Finally, we are considering how we can scaffold the course material to be relevant to students at different levels of learning. We have a range of students enrolled in the course—from freshmen to seniors. As the program grows, we will need to attend to those levels with the aim to build a course that meets each student where they are.

Along with the challenges discussed above, growth of this model also brings great opportunity. This model has the potential to off-load training efforts from on-campus employers at a larger scale. We are in preliminary conversations about creating a student employment office that would exist within the UC Human Resources (HR) department. Creation of such an office would not only create infrastructure for on-campus internships but also would create student-worker jobs within HR that could provide additional on-campus internship opportunities for students.

We are also considering how to build a funding model that makes on-campus internships sustainable and accessible for students and on-campus employers. Budgetary constraints often discourage innovative collaboration across different campus offices, and this model presents an opportunity to work together to develop a creative solution that benefits all stakeholders with the best interests of the students remaining at the center.

As we reflect on the pilot year, we are energized by potential ways to incentivize students and on-campus partners to participate. A few of our preliminary ideas include:

  • Using on-campus internships as a launching point for students to pursue off-campus positions. We envision hosting a recruiting event for students who completed on-campus internships to connect with off-campus employers. This kind of event would give employers a chance to connect with students are professionally prepared and have a consistent level of experience gained through a full semester of developing transferrable skills in their on-campus work.
  • Offering a sequence of online reflection courses for students who continue to work at the same on-campus internship site. For some of our larger on-campus internship partners, we envision developing nuanced learning competencies and objectives for enhanced development within a specific, on-campus, internship site such as the Learning Commons. For example, the first course could be focused on general competencies, the second course could focus on leadership development, and the third course could focus on critical thinking and decision-making. We would then recognize students who complete multiple, on-campus internships through a certificate.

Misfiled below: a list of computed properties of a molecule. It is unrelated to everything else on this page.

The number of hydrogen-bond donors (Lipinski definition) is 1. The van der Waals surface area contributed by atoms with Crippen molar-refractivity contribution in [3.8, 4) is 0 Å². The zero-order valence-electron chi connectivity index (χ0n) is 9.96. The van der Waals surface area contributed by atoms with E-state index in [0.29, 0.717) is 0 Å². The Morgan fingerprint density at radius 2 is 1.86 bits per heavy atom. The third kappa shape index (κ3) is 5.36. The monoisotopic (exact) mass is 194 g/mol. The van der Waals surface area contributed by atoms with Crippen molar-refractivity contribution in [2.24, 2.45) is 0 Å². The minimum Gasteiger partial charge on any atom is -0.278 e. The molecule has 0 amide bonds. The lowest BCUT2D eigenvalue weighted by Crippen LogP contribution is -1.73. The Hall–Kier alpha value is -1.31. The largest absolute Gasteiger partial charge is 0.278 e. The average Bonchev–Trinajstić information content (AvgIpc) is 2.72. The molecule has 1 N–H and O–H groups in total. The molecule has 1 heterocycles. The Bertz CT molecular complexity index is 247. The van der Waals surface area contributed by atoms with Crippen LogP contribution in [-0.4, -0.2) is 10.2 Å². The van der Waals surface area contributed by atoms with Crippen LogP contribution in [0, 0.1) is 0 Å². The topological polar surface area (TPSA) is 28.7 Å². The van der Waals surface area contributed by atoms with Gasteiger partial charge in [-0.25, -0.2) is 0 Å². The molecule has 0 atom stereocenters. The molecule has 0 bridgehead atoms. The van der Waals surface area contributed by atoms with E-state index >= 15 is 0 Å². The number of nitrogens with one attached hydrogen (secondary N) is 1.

• Building in incentives for students earning credit at their on-campus internship site. We envision offering monetary incentives for students who participate in on-campus-internship coursework as a form of professional development and training. For example, we might partner with on-campus employers to offer a more competitive wage to students who enroll in the online reflection course.


As described in this paper, we are energized by the potential of this accessible model for meaningful, paid internships. In their book, A Good Job: Campus Employment as a High-Impact Practice, McClellan, Creager, and Savoca (2018) examined the theoretical frameworks that support on-campus employment. It is our goal to continue to put those principles into practice at UC. Some of our immediate next steps include: (a) developing structured training for on-campus employers, (b) collaborating with our centralized human resources department to streamline student hiring, (c) working with on-campus employers to integrate transferrable skill development into the student job descriptions, and (d) hiring a full-time staff member to execute and expand this initiative. Our focus is to develop sustainable, scalable, efficient processes to continue to make higher education more affordable and accessible while preparing students to thrive after graduation.


King, M. A., & Kitchener, K. S. (2004). Reflective judgment: Theory and research on the development of epistemic assumptions through adulthood. Educational Psychologist, 39(1), 5-18.

Kolb, D. A. (1984). Experiential learning: Experience as the source of learning and development. Engelwood Cliffs, NJ: Prentice Hall.

Kuh, G. D. (2008). High-impact educational practices: What they are, who has access to them and why they matter. Washington, DC: Association of American Colleges & Universities.

McClellan, G. S., Creager, K., & Savoca, M. (2018). A good job: Campus employment as a high-impact practice. Sterling, VA: Stylus Publishing.

National Association of Colleges and Employers. (NACE). (2019). Career readiness defined. [web page]. Retrieved February 20, 2019 from www.naceweb.org/career-readiness/competencies/career-readiness-defined/.

The Institute for College Access and Success (TICAS). (2017). Student debt and the class of 2017: 13th annual report, September 2018. Retrieved February 20, 2019 from https://ticas.org/sites/default/files/pub_files/classof2017.pdf.